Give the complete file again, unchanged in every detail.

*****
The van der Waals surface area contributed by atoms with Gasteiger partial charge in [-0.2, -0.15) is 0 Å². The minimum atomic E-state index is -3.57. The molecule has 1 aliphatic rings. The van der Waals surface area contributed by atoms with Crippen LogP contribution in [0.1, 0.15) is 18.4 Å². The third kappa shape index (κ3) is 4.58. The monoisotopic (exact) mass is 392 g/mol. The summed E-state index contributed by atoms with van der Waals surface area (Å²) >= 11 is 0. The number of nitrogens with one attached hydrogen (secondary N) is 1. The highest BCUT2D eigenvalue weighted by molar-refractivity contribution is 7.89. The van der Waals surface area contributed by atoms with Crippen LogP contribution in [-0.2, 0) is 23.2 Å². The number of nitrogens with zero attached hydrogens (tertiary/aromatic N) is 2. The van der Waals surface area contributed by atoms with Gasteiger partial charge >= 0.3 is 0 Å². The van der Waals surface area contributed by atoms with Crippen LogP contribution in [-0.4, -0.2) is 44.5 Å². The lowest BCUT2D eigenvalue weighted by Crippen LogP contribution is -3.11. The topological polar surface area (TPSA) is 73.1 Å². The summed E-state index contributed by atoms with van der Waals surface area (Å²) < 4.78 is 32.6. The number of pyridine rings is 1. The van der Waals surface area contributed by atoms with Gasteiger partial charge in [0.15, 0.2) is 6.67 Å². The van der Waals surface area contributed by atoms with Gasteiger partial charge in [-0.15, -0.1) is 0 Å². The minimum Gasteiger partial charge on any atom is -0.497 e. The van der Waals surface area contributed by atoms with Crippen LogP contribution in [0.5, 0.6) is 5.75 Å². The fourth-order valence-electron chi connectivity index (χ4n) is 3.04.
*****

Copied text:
The van der Waals surface area contributed by atoms with Gasteiger partial charge in [-0.2, -0.15) is 0 Å². The minimum atomic E-state index is -3.57. The molecule has 1 aliphatic rings. The van der Waals surface area contributed by atoms with Crippen LogP contribution in [0.1, 0.15) is 18.4 Å². The third kappa shape index (κ3) is 4.58. The monoisotopic (exact) mass is 392 g/mol. The summed E-state index contributed by atoms with van der Waals surface area (Å²) >= 11 is 0. The number of nitrogens with one attached hydrogen (secondary N) is 1. The highest BCUT2D eigenvalue weighted by molar-refractivity contribution is 7.89. The van der Waals surface area contributed by atoms with Crippen LogP contribution in [-0.2, 0) is 23.2 Å². The number of nitrogens with zero attached hydrogens (tertiary/aromatic N) is 2. The van der Waals surface area contributed by atoms with Gasteiger partial charge >= 0.3 is 0 Å². The van der Waals surface area contributed by atoms with Crippen LogP contribution in [-0.4, -0.2) is 44.5 Å². The lowest BCUT2D eigenvalue weighted by Crippen LogP contribution is -3.11. The topological polar surface area (TPSA) is 73.1 Å². The summed E-state index contributed by atoms with van der Waals surface area (Å²) < 4.78 is 32.6. The number of pyridine rings is 1. The van der Waals surface area contributed by atoms with Gasteiger partial charge in [0.15, 0.2) is 6.67 Å². The van der Waals surface area contributed by atoms with Gasteiger partial charge in [-0.15, -0.1) is 0 Å². The minimum Gasteiger partial charge on any atom is -0.497 e. The van der Waals surface area contributed by atoms with Crippen LogP contribution in [0.5, 0.6) is 5.75 Å². The fourth-order valence-electron chi connectivity index (χ4n) is 3.04.